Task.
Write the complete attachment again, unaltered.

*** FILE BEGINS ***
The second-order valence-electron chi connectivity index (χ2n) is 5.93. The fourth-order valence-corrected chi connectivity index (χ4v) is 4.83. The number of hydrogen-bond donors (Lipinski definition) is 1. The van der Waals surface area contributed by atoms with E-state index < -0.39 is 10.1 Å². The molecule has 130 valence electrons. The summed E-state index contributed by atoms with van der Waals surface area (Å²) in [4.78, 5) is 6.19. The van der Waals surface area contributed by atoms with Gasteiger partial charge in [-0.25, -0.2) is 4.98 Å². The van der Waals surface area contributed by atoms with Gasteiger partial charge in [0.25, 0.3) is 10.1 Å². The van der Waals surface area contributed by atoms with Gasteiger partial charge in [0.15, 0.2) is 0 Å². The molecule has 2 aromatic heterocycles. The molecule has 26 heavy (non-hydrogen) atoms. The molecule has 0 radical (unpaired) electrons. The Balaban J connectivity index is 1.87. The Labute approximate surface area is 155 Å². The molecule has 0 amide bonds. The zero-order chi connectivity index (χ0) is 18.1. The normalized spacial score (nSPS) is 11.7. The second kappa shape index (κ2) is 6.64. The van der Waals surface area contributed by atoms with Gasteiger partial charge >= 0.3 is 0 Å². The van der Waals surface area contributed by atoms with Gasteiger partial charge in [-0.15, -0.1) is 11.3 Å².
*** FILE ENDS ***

The second-order valence-electron chi connectivity index (χ2n) is 5.93. The fourth-order valence-corrected chi connectivity index (χ4v) is 4.83. The number of hydrogen-bond donors (Lipinski definition) is 1. The van der Waals surface area contributed by atoms with E-state index < -0.39 is 10.1 Å². The molecule has 130 valence electrons. The summed E-state index contributed by atoms with van der Waals surface area (Å²) in [4.78, 5) is 6.19. The van der Waals surface area contributed by atoms with Gasteiger partial charge in [-0.25, -0.2) is 4.98 Å². The van der Waals surface area contributed by atoms with Gasteiger partial charge in [0.25, 0.3) is 10.1 Å². The van der Waals surface area contributed by atoms with Gasteiger partial charge in [0.15, 0.2) is 0 Å². The molecule has 2 aromatic heterocycles. The molecule has 26 heavy (non-hydrogen) atoms. The molecule has 0 radical (unpaired) electrons. The Balaban J connectivity index is 1.87. The Labute approximate surface area is 155 Å². The molecule has 0 amide bonds. The zero-order chi connectivity index (χ0) is 18.1. The normalized spacial score (nSPS) is 11.7. The second kappa shape index (κ2) is 6.64. The van der Waals surface area contributed by atoms with Gasteiger partial charge >= 0.3 is 0 Å². The van der Waals surface area contributed by atoms with Gasteiger partial charge in [-0.15, -0.1) is 11.3 Å².